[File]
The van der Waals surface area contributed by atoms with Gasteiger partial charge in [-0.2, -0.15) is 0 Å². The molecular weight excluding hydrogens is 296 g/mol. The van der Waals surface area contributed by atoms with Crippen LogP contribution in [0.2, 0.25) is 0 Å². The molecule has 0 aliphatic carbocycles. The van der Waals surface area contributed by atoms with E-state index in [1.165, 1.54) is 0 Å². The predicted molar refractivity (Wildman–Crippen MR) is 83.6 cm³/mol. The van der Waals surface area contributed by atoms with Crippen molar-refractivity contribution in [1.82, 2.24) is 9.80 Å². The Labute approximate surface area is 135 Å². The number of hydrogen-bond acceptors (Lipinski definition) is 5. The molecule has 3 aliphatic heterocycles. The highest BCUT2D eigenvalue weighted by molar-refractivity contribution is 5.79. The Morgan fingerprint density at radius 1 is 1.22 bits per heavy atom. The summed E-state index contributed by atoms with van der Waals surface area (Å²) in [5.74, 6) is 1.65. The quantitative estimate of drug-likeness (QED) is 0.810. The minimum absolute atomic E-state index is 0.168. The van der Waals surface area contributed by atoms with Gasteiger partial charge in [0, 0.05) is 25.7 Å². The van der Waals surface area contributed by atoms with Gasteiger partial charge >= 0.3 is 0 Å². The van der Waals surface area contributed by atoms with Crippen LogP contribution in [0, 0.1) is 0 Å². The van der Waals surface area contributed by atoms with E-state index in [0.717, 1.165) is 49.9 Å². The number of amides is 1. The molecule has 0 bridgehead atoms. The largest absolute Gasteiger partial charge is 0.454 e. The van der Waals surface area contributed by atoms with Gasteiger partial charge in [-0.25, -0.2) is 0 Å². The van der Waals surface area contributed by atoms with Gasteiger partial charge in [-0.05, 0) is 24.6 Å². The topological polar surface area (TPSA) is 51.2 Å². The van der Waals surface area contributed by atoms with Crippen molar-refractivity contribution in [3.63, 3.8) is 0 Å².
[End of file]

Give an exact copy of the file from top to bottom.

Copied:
The van der Waals surface area contributed by atoms with Gasteiger partial charge in [-0.2, -0.15) is 0 Å². The molecular weight excluding hydrogens is 296 g/mol. The van der Waals surface area contributed by atoms with Crippen LogP contribution in [0.2, 0.25) is 0 Å². The molecule has 0 aliphatic carbocycles. The van der Waals surface area contributed by atoms with E-state index in [1.165, 1.54) is 0 Å². The predicted molar refractivity (Wildman–Crippen MR) is 83.6 cm³/mol. The van der Waals surface area contributed by atoms with Crippen molar-refractivity contribution in [1.82, 2.24) is 9.80 Å². The Labute approximate surface area is 135 Å². The number of hydrogen-bond acceptors (Lipinski definition) is 5. The molecule has 3 aliphatic heterocycles. The highest BCUT2D eigenvalue weighted by molar-refractivity contribution is 5.79. The Morgan fingerprint density at radius 1 is 1.22 bits per heavy atom. The summed E-state index contributed by atoms with van der Waals surface area (Å²) in [5.74, 6) is 1.65. The quantitative estimate of drug-likeness (QED) is 0.810. The minimum absolute atomic E-state index is 0.168. The van der Waals surface area contributed by atoms with Gasteiger partial charge in [0, 0.05) is 25.7 Å². The van der Waals surface area contributed by atoms with Gasteiger partial charge >= 0.3 is 0 Å². The van der Waals surface area contributed by atoms with Crippen LogP contribution in [0, 0.1) is 0 Å². The van der Waals surface area contributed by atoms with E-state index in [0.717, 1.165) is 49.9 Å². The number of amides is 1. The molecule has 0 bridgehead atoms. The largest absolute Gasteiger partial charge is 0.454 e. The van der Waals surface area contributed by atoms with Gasteiger partial charge in [-0.25, -0.2) is 0 Å². The van der Waals surface area contributed by atoms with Gasteiger partial charge in [-0.05, 0) is 24.6 Å². The topological polar surface area (TPSA) is 51.2 Å². The van der Waals surface area contributed by atoms with Crippen molar-refractivity contribution in [3.63, 3.8) is 0 Å².